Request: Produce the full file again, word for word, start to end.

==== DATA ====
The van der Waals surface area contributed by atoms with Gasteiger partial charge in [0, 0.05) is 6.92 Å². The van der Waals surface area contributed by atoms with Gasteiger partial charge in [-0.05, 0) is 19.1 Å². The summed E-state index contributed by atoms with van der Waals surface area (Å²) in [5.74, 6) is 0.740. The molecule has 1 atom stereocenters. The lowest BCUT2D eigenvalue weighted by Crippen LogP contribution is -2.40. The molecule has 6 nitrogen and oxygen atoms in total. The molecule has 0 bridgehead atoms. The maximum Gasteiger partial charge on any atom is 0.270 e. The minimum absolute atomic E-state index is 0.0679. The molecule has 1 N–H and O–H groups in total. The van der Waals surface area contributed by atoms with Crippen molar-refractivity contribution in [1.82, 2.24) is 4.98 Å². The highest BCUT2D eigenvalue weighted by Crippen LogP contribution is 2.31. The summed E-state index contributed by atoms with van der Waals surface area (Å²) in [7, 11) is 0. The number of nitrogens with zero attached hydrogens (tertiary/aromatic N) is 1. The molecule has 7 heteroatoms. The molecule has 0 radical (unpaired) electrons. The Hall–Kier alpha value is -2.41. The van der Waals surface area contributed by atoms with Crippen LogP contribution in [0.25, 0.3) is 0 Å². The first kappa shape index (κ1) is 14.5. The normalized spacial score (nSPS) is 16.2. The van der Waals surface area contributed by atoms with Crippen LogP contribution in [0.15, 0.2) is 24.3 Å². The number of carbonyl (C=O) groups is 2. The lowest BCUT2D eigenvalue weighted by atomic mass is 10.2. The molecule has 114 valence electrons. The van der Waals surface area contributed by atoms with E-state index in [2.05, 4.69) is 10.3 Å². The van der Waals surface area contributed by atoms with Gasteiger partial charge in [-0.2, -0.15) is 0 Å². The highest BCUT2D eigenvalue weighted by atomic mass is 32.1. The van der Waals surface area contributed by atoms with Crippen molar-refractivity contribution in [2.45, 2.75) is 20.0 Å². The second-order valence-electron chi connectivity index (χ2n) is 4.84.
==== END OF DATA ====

The van der Waals surface area contributed by atoms with Gasteiger partial charge in [0, 0.05) is 6.92 Å². The van der Waals surface area contributed by atoms with Gasteiger partial charge in [-0.05, 0) is 19.1 Å². The summed E-state index contributed by atoms with van der Waals surface area (Å²) in [5.74, 6) is 0.740. The molecule has 1 atom stereocenters. The lowest BCUT2D eigenvalue weighted by Crippen LogP contribution is -2.40. The molecule has 6 nitrogen and oxygen atoms in total. The molecule has 0 bridgehead atoms. The maximum Gasteiger partial charge on any atom is 0.270 e. The minimum absolute atomic E-state index is 0.0679. The molecule has 1 N–H and O–H groups in total. The van der Waals surface area contributed by atoms with Crippen molar-refractivity contribution in [1.82, 2.24) is 4.98 Å². The highest BCUT2D eigenvalue weighted by Crippen LogP contribution is 2.31. The summed E-state index contributed by atoms with van der Waals surface area (Å²) in [7, 11) is 0. The number of nitrogens with zero attached hydrogens (tertiary/aromatic N) is 1. The molecule has 7 heteroatoms. The molecule has 0 radical (unpaired) electrons. The Hall–Kier alpha value is -2.41. The van der Waals surface area contributed by atoms with Crippen LogP contribution in [0.25, 0.3) is 0 Å². The first kappa shape index (κ1) is 14.5. The normalized spacial score (nSPS) is 16.2. The van der Waals surface area contributed by atoms with Crippen LogP contribution in [0.15, 0.2) is 24.3 Å². The number of carbonyl (C=O) groups is 2. The lowest BCUT2D eigenvalue weighted by atomic mass is 10.2. The molecule has 114 valence electrons. The van der Waals surface area contributed by atoms with E-state index in [2.05, 4.69) is 10.3 Å². The van der Waals surface area contributed by atoms with Gasteiger partial charge in [-0.2, -0.15) is 0 Å². The highest BCUT2D eigenvalue weighted by atomic mass is 32.1. The van der Waals surface area contributed by atoms with Crippen molar-refractivity contribution in [2.45, 2.75) is 20.0 Å². The second-order valence-electron chi connectivity index (χ2n) is 4.84.